If a single Wildcat is embarked on a Bay the crew allocation is generally around the 90 to 100 mark including the aviation personnel. If the LSS routinely embarks a couple of Merlins/Chinooks and a wildcat or two plus medical staff I would expect the core crew allocation to be at least 150 to 160 plus marines.

If the LSS concept really is to be a rapid reaction force, everything will need to be in place to react rapidly. Stands to reason.

It's a great concept but it won't be cheap even if the platform itself is built using a bargin basement commercial conversion.


I was suggesting that the core crew would be in that ball park, with flight crews and embarked forces excluded from that figure. Just a suggestion, based on current crew shortages across the fleet seemingly in the range of 500-1000, that adding 2 new ships of 100-300 crew each isn't feasible. Therefore, they'll have to be mean manned like the bays

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Re: Future Littoral Strike Ships

Postby SW1 » 13 Feb 2019, 22:43

The trick with these ships will be to keep them as simple as possible, it is the systems and the people that go on them that will determine there mission and it will change over time. The point class either along the lines of the US example or the Canadian support ship is a gd option because they are simple to run vessels that are reliable and we can fill with whatever we want. essentially a big space with gd hotel facilities to support fwd deployment and plenty of logistics capacity to sustain themselves.

These should come with a change in doctrine to how we use the commandos . Being civilian in appearance allows them to an extent hide in plain sight to conduct deterrence by denial. By that I mean using them as raiding platforms to harass a foreign power and deny sea space using gruelling tactics. We hear a lot about the enemy using fast attack craft, mines, missiles ect for anti access well,perhaps we could use these to do the same to him, or to deploy systems to counter his.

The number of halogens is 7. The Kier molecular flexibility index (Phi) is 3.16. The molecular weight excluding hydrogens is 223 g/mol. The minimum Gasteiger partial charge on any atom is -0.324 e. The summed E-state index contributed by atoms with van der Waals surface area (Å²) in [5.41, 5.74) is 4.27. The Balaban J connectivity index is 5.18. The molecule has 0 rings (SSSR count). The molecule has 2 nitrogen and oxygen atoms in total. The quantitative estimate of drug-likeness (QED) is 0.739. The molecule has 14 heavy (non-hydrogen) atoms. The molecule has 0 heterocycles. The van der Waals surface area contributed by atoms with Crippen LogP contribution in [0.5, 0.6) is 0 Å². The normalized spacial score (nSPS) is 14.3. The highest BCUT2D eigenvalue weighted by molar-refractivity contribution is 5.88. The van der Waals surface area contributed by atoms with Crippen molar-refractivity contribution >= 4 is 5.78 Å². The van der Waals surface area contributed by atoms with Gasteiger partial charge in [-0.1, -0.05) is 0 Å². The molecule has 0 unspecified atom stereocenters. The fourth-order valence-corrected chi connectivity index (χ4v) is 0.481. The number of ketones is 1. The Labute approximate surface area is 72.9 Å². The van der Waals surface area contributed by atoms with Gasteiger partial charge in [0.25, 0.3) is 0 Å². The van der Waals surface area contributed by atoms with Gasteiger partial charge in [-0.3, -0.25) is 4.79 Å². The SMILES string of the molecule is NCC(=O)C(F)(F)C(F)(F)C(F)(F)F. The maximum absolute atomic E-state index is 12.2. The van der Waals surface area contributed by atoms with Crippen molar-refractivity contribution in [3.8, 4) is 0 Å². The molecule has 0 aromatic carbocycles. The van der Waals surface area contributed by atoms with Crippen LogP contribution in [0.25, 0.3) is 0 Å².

They shouldn’t be for large scale helicopter assaults or the like but small teams from the likes of 42 commando in its new role or 43 commando or the SF to gather intel, board vessels, raid convertly using any number of unmanned air, surface or sub surface assets along with raiding craft or a couple helicopters. Even expanding on the many nations trials with the like of HIMARs on ship to provide anti ship or land attack in hit and run strikes on enemy positions to confuse the situation are all possibilities. The vessel in the Far East could perhaps use the units in Brunei and provide them with mobility as happened with HMS Glasgow in the past.

Being a large vessel with lots of container or vehicle space have disaster potiential and as a point can use austere port facilities perhaps they could carry repair and remotely operated survey equipment to open a damaged port it gives any number of possiblities for roles even just the transport of a number of vehicles to various places for exercises.